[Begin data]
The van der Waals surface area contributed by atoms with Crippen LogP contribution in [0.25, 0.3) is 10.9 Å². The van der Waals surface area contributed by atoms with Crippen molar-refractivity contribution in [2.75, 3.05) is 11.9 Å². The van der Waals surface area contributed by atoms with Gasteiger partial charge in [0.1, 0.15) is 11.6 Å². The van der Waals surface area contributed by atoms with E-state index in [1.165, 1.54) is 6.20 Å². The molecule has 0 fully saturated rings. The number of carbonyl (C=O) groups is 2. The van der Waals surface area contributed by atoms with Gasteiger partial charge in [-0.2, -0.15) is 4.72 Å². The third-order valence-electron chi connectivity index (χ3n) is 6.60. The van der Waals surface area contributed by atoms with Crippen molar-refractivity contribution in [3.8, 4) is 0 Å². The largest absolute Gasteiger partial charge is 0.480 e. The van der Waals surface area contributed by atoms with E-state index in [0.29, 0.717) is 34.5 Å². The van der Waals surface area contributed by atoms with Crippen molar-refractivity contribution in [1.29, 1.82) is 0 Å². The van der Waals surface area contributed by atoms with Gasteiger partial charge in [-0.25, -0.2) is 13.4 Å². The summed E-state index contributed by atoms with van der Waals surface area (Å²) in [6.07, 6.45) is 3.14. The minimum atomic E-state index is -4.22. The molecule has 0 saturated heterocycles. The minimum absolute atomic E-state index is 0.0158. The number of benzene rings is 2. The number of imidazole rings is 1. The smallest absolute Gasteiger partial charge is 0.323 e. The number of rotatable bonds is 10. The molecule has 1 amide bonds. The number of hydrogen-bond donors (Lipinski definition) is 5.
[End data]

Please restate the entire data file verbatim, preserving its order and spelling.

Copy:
The van der Waals surface area contributed by atoms with Crippen LogP contribution in [0.25, 0.3) is 10.9 Å². The van der Waals surface area contributed by atoms with Crippen molar-refractivity contribution in [2.75, 3.05) is 11.9 Å². The van der Waals surface area contributed by atoms with Gasteiger partial charge in [0.1, 0.15) is 11.6 Å². The van der Waals surface area contributed by atoms with E-state index in [1.165, 1.54) is 6.20 Å². The molecule has 0 fully saturated rings. The number of carbonyl (C=O) groups is 2. The van der Waals surface area contributed by atoms with Gasteiger partial charge in [-0.2, -0.15) is 4.72 Å². The third-order valence-electron chi connectivity index (χ3n) is 6.60. The van der Waals surface area contributed by atoms with Crippen molar-refractivity contribution in [3.8, 4) is 0 Å². The largest absolute Gasteiger partial charge is 0.480 e. The van der Waals surface area contributed by atoms with E-state index in [0.29, 0.717) is 34.5 Å². The van der Waals surface area contributed by atoms with Crippen molar-refractivity contribution in [1.29, 1.82) is 0 Å². The van der Waals surface area contributed by atoms with Gasteiger partial charge in [-0.25, -0.2) is 13.4 Å². The summed E-state index contributed by atoms with van der Waals surface area (Å²) in [6.07, 6.45) is 3.14. The minimum atomic E-state index is -4.22. The molecule has 0 saturated heterocycles. The minimum absolute atomic E-state index is 0.0158. The number of benzene rings is 2. The number of imidazole rings is 1. The smallest absolute Gasteiger partial charge is 0.323 e. The number of rotatable bonds is 10. The molecule has 1 amide bonds. The number of hydrogen-bond donors (Lipinski definition) is 5.